In their groundbreaking research published in 1995, Betty Hart and Todd Risley demonstrated that by age 4, children born into low socio-economic families are exposed to 30 million fewer words than those born into high socio-economic families. This means that the brain of a child in poverty has had 30 million fewer opportunities to wire itself for language.

  1. Weaknesses in oral language can lead to significant reading gaps.

Linguistic impoverishment deprives a child of receiving the auditory neural stimulation required to establish distinct phoneme representations, build vocabulary, and develop age appropriate oral language skills. This gap widens as children progress through school. Longitudinal research has shown that even when children are equated in reading ability at age 5, by age 13, children who had low oral language development when they entered school are more than five years behind in reading compared to their peers with high oral language skills.

  1. A low income level can negatively impact cognitive functions.

Language function in the brain isn’t the only casualty of poverty. Many other cognitive skills are affected, too.

Kimberly Noble has been studying the effects of poverty on cognitive development and brain structure for over a decade. As early as 2005, with M. Frank Norman and Martha Farah, she published research on the relationship between socioeconomic status and specific cognitive functions. Her findings showed that children who come from homes of poverty have limitations in a range of cognitive skills, including long- and short-term (working) memory, visual and spatial skills, executive functions like self-control, and the ability to learn from reward.

  1. Family income is linked to memory and attention.

More recently, Noble and Elizabeth Sowell have found compelling links between family income and brain structure — especially affecting areas of the brain important for memory and attention, which are essential for learning. In a Nature Neuroscience article published March 30, 2015, they reported that among children from lower income families, small differences in income were associated with relatively large differences in brain surface area. In contrast, among children from higher-income families, similar income increments were associated with smaller differences in surface area. These relationships were most prominent in regions supporting language, reading, executive functions and spatial skills. This research implies that income relates most strongly to brain structure among the most disadvantaged children.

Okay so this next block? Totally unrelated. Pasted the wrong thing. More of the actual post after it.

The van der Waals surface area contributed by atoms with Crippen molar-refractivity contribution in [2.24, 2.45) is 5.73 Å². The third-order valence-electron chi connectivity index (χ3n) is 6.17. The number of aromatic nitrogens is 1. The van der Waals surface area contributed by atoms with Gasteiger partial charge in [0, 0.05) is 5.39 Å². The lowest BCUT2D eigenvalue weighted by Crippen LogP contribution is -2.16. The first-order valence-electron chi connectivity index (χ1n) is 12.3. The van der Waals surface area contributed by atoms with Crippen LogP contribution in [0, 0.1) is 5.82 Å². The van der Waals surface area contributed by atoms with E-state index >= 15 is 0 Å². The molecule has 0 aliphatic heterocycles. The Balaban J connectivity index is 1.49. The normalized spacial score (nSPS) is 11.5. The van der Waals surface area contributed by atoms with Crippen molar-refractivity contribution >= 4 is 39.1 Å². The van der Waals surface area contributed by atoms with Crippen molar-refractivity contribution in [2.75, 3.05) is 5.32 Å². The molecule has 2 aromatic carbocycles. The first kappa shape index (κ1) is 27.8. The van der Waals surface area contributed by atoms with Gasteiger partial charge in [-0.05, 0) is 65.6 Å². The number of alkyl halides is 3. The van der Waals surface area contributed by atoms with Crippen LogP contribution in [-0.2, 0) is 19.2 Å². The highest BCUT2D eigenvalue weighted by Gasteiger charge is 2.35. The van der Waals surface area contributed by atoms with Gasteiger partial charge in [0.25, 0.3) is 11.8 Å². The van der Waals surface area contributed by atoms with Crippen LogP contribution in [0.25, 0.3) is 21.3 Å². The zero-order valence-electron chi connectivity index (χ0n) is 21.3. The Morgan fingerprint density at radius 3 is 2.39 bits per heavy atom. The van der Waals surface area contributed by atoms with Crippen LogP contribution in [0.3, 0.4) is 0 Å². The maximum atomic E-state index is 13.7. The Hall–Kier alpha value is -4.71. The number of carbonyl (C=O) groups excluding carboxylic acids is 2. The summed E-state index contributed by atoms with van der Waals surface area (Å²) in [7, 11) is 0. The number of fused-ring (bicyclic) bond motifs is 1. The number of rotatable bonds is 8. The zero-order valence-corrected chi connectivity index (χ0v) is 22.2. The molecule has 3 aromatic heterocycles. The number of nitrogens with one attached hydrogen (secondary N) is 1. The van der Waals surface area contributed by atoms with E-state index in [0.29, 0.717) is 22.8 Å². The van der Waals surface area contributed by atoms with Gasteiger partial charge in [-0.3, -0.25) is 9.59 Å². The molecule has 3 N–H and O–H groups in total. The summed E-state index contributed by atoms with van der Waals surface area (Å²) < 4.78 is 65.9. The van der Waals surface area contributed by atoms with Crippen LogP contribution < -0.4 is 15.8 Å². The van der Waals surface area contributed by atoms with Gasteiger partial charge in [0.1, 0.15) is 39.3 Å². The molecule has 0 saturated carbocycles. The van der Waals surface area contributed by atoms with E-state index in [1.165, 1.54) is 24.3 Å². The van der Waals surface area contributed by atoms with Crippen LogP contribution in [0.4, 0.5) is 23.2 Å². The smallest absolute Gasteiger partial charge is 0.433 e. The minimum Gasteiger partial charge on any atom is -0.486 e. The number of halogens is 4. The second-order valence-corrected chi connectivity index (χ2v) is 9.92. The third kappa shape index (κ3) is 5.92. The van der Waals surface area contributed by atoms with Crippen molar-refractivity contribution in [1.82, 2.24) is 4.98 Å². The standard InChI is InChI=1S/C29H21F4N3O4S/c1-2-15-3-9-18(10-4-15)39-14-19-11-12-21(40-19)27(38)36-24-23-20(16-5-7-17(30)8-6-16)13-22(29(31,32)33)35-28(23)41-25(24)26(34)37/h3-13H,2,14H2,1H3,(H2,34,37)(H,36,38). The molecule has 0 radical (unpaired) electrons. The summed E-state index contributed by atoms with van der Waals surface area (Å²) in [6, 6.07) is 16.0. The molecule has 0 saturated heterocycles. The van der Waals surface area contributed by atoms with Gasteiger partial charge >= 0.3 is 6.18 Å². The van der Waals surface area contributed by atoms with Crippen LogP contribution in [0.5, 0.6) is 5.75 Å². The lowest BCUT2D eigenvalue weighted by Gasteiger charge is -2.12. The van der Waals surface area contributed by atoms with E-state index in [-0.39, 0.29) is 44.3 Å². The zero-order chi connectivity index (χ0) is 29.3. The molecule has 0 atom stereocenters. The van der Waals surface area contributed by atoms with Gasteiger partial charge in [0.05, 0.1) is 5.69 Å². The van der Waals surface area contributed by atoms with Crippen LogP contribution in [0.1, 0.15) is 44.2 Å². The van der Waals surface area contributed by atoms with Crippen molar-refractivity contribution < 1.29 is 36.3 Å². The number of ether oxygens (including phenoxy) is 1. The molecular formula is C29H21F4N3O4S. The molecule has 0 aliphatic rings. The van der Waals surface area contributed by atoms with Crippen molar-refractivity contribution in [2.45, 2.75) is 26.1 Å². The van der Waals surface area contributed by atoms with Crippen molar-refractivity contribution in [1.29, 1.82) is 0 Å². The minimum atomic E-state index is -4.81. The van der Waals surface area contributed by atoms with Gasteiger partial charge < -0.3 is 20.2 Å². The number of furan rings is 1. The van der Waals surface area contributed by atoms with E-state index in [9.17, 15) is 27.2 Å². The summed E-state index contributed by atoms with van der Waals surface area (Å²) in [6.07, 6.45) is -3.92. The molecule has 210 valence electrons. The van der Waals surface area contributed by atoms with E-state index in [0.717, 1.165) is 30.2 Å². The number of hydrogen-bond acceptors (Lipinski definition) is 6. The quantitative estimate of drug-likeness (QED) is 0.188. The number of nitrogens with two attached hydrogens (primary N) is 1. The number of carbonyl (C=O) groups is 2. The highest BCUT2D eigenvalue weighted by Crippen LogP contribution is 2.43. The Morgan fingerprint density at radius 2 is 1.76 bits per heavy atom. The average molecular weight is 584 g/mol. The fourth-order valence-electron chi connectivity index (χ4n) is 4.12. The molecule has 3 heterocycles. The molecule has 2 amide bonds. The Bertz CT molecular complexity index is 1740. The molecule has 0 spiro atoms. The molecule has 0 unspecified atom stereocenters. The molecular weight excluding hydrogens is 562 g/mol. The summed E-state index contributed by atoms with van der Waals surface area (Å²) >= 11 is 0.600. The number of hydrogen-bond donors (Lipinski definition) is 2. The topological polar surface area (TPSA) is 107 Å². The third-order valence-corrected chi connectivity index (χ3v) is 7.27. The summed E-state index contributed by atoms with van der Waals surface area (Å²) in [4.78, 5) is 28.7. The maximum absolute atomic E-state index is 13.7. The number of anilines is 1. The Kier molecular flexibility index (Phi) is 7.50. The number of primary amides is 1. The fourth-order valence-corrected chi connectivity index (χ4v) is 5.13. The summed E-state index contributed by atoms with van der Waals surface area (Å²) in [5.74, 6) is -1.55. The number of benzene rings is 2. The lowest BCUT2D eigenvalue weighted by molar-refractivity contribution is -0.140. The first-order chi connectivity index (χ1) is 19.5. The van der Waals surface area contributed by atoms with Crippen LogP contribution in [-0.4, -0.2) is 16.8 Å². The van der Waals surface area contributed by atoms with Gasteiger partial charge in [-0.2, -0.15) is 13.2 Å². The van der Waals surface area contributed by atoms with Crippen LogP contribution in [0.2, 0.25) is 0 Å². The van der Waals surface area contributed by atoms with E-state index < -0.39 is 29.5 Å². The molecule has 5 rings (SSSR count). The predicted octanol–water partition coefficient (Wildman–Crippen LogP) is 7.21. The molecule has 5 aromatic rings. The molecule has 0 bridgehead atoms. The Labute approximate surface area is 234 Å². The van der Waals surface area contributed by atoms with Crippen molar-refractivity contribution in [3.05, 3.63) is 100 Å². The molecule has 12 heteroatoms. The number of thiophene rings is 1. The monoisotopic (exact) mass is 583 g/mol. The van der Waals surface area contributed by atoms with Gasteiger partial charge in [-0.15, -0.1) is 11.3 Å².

1. Developmental differences in the brain have consequences for academic achievement.

Further, on July 20, 2015, a Reuters Health article reported on a new study suggesting that the effect of poverty on children’s brains may explain why poor students tend to score lower on standardized tests compared to wealthier students. Seth Pollak and his colleagues reported in JAMA Pediatrics that about 20% of the gap in test scores between poor children and middle-class children may be a result of maturational lags in the frontal and temporal lobes.

How educators can help reverse these effects

The new research begs the question, “Are children raised in poverty doomed to educational struggle, no matter how well we teach?” The answer, fortunately, is a resounding “No!”

Neuroscience has not only clarified the problems caused by poverty, but provides solutions as well. In a recently published report titled “Using Brain Science to Design Pathways Out of Poverty,” Beth Babcock argues that because those areas of the brain affected by the adverse experiences of poverty and trauma remain plastic well into adulthood, neuroscience research offers promise for methodologies that can improve brain development and function. In her report, Babcock advocates, in part, for the use of “computer games” designed to “improve memory, focus and attention, impulse control, organization, problem solving, and multi-tasking skills [that] are now widely available and beginning to create positive outcomes.”

Indeed, well-designed neuroscience-based technology can build the underlying capacities that are reduced in children of poverty. For example, the Fast ForWord program, which was designed by neuroscientists at UCSF and Rutgers and tested for over a decade in many school districts with high poverty rates, has been repeatedly shown to increase academic performance in districts with high poverty levels. The beginning levels of the program target attention, memory, processing and sequencing skills — core cognitive skills essential for learning. Later levels then add specific technological instruction in reading comprehension, spelling, phonological awareness, and decoding, while also building in components to continue to build attention and memory skills.

The path out of poverty

Poverty is toxic to the developing human brain and thereby endangers academic success. Education offers students the key to a path out of poverty — but only when their brains are ready to receive it.

Children who haven’t acquired sufficient foundational perceptual, cognitive or linguistic skills require explicit “catch-up” interventions in these areas before traditional classroom instruction and reading instruction can be effective. Neuroscience now offers not only an explanation of the problem but solutions that can change the brains of all students to enable learning.